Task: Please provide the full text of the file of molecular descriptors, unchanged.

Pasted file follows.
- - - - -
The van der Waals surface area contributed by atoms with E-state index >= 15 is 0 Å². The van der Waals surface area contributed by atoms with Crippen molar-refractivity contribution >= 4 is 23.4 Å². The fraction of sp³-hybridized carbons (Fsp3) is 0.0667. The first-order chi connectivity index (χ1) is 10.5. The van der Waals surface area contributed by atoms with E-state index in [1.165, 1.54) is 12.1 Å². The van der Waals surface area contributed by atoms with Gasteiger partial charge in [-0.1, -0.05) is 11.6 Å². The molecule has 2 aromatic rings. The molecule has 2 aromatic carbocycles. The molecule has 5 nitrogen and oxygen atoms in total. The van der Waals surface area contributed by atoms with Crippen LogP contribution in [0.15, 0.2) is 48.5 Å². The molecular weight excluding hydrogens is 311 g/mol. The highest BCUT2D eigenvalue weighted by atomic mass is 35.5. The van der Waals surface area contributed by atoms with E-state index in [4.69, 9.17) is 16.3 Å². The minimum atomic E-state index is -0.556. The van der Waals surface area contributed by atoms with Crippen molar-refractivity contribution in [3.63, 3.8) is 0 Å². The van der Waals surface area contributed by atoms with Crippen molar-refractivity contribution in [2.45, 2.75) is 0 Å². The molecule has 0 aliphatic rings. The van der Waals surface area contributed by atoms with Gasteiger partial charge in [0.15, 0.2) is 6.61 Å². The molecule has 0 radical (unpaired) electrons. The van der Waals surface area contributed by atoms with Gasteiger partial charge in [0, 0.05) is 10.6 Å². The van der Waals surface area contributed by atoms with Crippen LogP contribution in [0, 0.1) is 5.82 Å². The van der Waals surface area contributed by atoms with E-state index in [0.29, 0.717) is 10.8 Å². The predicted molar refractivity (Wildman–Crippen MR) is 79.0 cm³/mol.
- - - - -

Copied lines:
The van der Waals surface area contributed by atoms with E-state index >= 15 is 0 Å². The van der Waals surface area contributed by atoms with Crippen molar-refractivity contribution >= 4 is 23.4 Å². The fraction of sp³-hybridized carbons (Fsp3) is 0.0667. The first-order chi connectivity index (χ1) is 10.5. The van der Waals surface area contributed by atoms with E-state index in [1.165, 1.54) is 12.1 Å². The van der Waals surface area contributed by atoms with Gasteiger partial charge in [-0.1, -0.05) is 11.6 Å². The molecule has 2 aromatic rings. The molecule has 2 aromatic carbocycles. The molecule has 5 nitrogen and oxygen atoms in total. The van der Waals surface area contributed by atoms with Crippen LogP contribution in [0.15, 0.2) is 48.5 Å². The molecular weight excluding hydrogens is 311 g/mol. The highest BCUT2D eigenvalue weighted by atomic mass is 35.5. The van der Waals surface area contributed by atoms with E-state index in [4.69, 9.17) is 16.3 Å². The minimum atomic E-state index is -0.556. The van der Waals surface area contributed by atoms with Crippen molar-refractivity contribution in [3.63, 3.8) is 0 Å². The van der Waals surface area contributed by atoms with Crippen molar-refractivity contribution in [2.45, 2.75) is 0 Å². The molecule has 0 aliphatic rings. The van der Waals surface area contributed by atoms with Gasteiger partial charge in [0.15, 0.2) is 6.61 Å². The molecule has 0 radical (unpaired) electrons. The van der Waals surface area contributed by atoms with Gasteiger partial charge in [0, 0.05) is 10.6 Å². The van der Waals surface area contributed by atoms with Crippen LogP contribution in [0, 0.1) is 5.82 Å². The van der Waals surface area contributed by atoms with E-state index in [0.29, 0.717) is 10.8 Å². The predicted molar refractivity (Wildman–Crippen MR) is 79.0 cm³/mol.